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Down and Out Is the Rule for Draining the Rain


I’m seeing more and more projects with house wrap where the installers do the window details properly. Or at least better. The photo above shows the house wrap lapping over the flashing tape at the top of the window. Often it’s the reverse. And the house wrap in those cases is not only beneath the flashing tape, but it’s also beneath the window’s nailing fin.

So they did that detail pretty well here. Water that gets behind the cladding will run down the house wrap and not be channeled down into the framing if the tape fails or wasn’t installed well. Likewise, water that gets behind the house wrap should be stopped by the tape, unless it fails.

But let’s step back and take a look at the bigger picture for this house. The photo below shows that same window — and what’s above it.

The first thing to note is that we have a design failure. There’s a window right below that roof section. And there’s also this thing called gravity, which still likes to pull things downward. Water hitting that roof could lead to failure at that window or on the wall unless all the details are done properly — and maintained.

See any potential problems at that roof wall intersection? Let’s zoom in.

Hmmm. The house wrap runs down behind the step flashing. They made the mistake here that they avoided at the window header. Water that gets behind the cladding can get channeled down behind the step flashing. That’s almost a certainty for water that gets behind the house wrap. (Here’s a nice article on Fine Homebuilding‘s website showing how to install step flashing.)

In addition, there’s no flashing behind the house wrap right below the bottom course of step flashing. Even if they came back and put tape all over that area, it’s in the wrong place. Water could be coming down behind the tape.

Here’s what the house looks like now that it’s finished.

It may be a little hard to see in this photo, but there’s no kickout flashing here. That’s another detail that can help keep the water away from that wall as it comes down the roof when it’s raining. (Here’s a nice article on Fine Homebuilding‘s website showing how to install kickout flashing.)

I’ve written a lot about the importance of being a building enclosure control freak. Controlling the flows of heat, air, and moisture (both liquid and vapor) is critical to achieving comfort, healthfulness, durability, and energy efficiency. Of the four things to control, though, liquid water is the most important. It can cause a building to fail more quickly than any of the others.

Unfortunately, a lot of builders are still putting houses like this on the market. The kinds of problems I found in the one described here aren’t rare. And home buyers who see only the final product have no way to know that there’s a ticking time bomb built into their new home.

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This Post Has 11 Comments

  1. I learned this lesson the
    I learned this lesson the hard way on my own home! The lack of a “kick-out” flashing and general poor workmanship by the builder where that lower roof meets the siding caused rotting of the thirsty OSB sheathing and Masonite clapboards all the way down to the sill. Not to mention the ant infestation that this lead to. Good article!

  2. OK Allison, I gotta ask.
    OK Allison, I gotta ask.

    To what extent does the rain gutter shown in the last photo mitigate the described problem?

    I’ll take my answer off the air.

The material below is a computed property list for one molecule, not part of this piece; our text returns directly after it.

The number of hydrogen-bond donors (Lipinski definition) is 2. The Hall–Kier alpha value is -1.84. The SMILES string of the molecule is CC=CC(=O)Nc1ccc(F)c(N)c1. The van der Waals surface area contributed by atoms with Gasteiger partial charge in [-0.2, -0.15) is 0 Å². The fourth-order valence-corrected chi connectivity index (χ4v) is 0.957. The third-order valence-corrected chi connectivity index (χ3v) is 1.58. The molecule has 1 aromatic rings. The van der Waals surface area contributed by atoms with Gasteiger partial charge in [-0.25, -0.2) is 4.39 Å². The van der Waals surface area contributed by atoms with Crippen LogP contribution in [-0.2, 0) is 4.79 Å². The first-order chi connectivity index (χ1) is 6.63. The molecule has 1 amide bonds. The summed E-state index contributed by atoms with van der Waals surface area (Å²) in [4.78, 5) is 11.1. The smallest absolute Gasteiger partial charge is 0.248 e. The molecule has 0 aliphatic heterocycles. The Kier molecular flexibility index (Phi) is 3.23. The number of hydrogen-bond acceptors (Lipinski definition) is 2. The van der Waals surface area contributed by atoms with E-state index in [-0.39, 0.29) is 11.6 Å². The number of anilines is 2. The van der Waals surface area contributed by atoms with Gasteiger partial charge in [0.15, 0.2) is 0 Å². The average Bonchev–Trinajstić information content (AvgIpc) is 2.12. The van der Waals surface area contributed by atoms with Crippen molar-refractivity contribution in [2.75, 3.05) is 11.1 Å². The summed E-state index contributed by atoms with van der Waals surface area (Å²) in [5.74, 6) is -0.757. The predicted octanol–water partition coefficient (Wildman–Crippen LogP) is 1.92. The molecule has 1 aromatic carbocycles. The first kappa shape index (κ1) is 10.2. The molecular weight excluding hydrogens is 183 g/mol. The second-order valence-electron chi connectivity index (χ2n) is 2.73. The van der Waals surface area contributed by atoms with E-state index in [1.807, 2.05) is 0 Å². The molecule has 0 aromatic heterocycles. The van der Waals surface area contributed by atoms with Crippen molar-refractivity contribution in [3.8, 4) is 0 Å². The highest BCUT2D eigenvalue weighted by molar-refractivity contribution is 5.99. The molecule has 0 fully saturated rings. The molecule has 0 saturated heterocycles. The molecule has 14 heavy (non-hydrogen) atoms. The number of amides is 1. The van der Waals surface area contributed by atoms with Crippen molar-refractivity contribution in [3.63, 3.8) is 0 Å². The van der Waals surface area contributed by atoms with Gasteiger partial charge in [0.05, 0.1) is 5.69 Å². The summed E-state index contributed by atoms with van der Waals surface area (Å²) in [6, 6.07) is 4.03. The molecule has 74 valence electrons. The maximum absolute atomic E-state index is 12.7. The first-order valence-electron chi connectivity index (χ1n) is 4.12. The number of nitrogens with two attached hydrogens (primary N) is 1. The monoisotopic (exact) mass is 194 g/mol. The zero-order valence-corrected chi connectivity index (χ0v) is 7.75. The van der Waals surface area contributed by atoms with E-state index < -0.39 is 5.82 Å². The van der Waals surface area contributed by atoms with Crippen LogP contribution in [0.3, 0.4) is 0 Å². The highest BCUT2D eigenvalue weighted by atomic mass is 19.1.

Thanks for customarily enlightening work!

  3. What you expect when builders
    What you expect when builders and homeowners pay $1.00/sf for design services… I love it!!!

  4. Good question, Steve. I’m
    Good question, Steve. I’m sure others wonder the same thing when they read the article, so I’ll answer it here. The gutter was the last thing to go on, so it has no ability to handle water that gets behind the cladding. It also doesn’t make up for the lack of kickout flashing because there’s a gap between it and the siding.

  5. I hear you know a thing or
    I hear you know a thing or two about design, Armando.

  6. To add on to that, it can
    To add on to that, it can actually make things worse if it is sloped incorrectly, becomes blocked, etc… as water will overflow into the areas next to it. If you add in some leaves into that gap you are really going to speed the process up.

    Maybe I am missing it / reading it incorrectly but ice/water should have also been placed at that intersection of the wall to the fascia which would then have been overlapped –

    Armando – that is what we call job security

  7. No, Sean, you’re not missing
    No, Sean, you’re not missing it. That’s OSB you’re seeing where you say you should see the peel-and-stick flashing.

  8. I’m concerned that water
    I’m concerned that water might still find it’s way into that window assembly via the flashing tape at the top of the window that protrudes further out to the sides than the flap of house wrap the covers the majority of it. I think it’s relatively minor but ideally there should be zero reverse laps correct?

  9. Yeah, I said it was better
    Yeah, I said it was better than the usual but not perfect. What do you expect from the builder who made those other mistakes?

  10. There are several other
    There are several other glaring discrepancies here. The housewrap should have been installed with plastic cap fasteners, not staples. The flap on the top of the window should have tape on the diagonal cut on the left side. And it is not wise to mix and match brands of WRB materials. Some are acrylic based and some are butyl based. Notwithstanding the poor application, not one of the 3 manufacturers would live up to any product warranty if a claim were made.

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